New York Times' Census Maps Reveal the Truth About US Wealth Disparity
Following up on my post yesterday about the wealthy celebrity Villagers' misapprehension of their Real American bona fides, here are a couple of very interesting maps, courtesy of the NYT census/google map project (via The Big Picture)
Click on the two maps and you will see that average Americans are living very differently than the beltway celebrity millionaires and realistically are as likely to just "go out and get some of that wealth" (as Roger Simon says they should do) as they are to become an Olympic swimmer or a ballerina. Sure, it's possible, but unless you are a really, really great athlete, constructing your future around it doesn't make a whole lot of sense.
Many of the wealthy in this country continue to see themselves as extra hard-working Joes and Janes who pulled themselves up by their bootstraps. (And in fairness some did, although I've noticed that an awful lot of them tend to discount the connections that helped them.) But none are more convinced than the political class, especially the elite punditocracy, which refuses to even acknowledge that they aren't average today and covers itself in the mantle of the great American middle class as it prescribes the need for the "shared sacrifice" of cutting government programs and the social safety net.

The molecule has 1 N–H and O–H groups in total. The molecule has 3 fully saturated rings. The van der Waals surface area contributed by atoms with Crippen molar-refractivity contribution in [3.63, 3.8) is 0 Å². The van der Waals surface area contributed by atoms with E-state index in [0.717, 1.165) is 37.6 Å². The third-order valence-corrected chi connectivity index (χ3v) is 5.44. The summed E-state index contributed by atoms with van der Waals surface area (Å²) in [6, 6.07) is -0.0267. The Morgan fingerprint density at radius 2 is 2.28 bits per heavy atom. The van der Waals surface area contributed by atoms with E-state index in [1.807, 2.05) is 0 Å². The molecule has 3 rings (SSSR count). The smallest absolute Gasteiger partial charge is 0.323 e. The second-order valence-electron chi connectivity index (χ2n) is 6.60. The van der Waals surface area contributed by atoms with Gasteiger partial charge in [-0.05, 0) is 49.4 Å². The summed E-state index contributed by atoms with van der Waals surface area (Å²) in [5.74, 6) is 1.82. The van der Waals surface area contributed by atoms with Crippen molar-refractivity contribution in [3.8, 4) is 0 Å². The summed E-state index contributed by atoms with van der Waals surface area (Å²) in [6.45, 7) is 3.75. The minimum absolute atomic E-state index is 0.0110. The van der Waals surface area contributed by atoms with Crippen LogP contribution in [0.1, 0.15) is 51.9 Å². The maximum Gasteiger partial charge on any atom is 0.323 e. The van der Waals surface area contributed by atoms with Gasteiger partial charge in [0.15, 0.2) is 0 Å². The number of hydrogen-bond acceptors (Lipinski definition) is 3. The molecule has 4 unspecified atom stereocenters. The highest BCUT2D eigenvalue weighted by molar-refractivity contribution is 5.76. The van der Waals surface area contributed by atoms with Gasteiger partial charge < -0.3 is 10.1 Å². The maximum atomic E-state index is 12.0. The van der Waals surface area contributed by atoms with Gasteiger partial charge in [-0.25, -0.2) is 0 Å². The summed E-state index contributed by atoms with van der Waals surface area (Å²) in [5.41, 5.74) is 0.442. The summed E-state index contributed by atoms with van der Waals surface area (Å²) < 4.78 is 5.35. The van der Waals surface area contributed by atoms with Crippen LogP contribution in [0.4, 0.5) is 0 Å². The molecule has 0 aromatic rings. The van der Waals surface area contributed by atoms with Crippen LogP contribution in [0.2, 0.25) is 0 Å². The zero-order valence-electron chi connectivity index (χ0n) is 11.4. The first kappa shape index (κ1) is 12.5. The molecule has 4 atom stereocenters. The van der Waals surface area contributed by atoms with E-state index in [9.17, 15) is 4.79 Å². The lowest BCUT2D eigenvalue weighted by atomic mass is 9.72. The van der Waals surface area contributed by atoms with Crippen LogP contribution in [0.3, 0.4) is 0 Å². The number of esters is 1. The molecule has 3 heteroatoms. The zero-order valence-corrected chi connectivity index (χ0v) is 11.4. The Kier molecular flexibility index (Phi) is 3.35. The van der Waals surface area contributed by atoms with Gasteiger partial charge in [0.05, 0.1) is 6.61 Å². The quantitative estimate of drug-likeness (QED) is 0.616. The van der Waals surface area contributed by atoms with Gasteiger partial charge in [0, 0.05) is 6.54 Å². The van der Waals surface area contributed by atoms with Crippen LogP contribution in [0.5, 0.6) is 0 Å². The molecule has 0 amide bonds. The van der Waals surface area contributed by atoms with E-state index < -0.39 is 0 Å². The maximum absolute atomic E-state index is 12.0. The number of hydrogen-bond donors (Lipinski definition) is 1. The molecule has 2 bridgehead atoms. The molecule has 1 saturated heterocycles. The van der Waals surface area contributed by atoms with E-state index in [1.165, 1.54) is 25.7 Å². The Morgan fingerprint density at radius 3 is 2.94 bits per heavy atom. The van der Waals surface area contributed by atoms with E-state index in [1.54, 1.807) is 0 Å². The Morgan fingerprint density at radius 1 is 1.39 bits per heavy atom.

It occurs to me that it's one of those potent fantasies, like the fantasies provided by the Hollywood studios in the 1930s featuring characters with odd transatlantic accents wearing designer clothes and living in Penthouses. In that case, it was mere escapist fare, designed to help people get away from the drudgery of the day to day. In this case, the creators of the fantasy truly believe that average Americans live as they do. And the problem is that these particular reality TV stars have a real world effect on policy.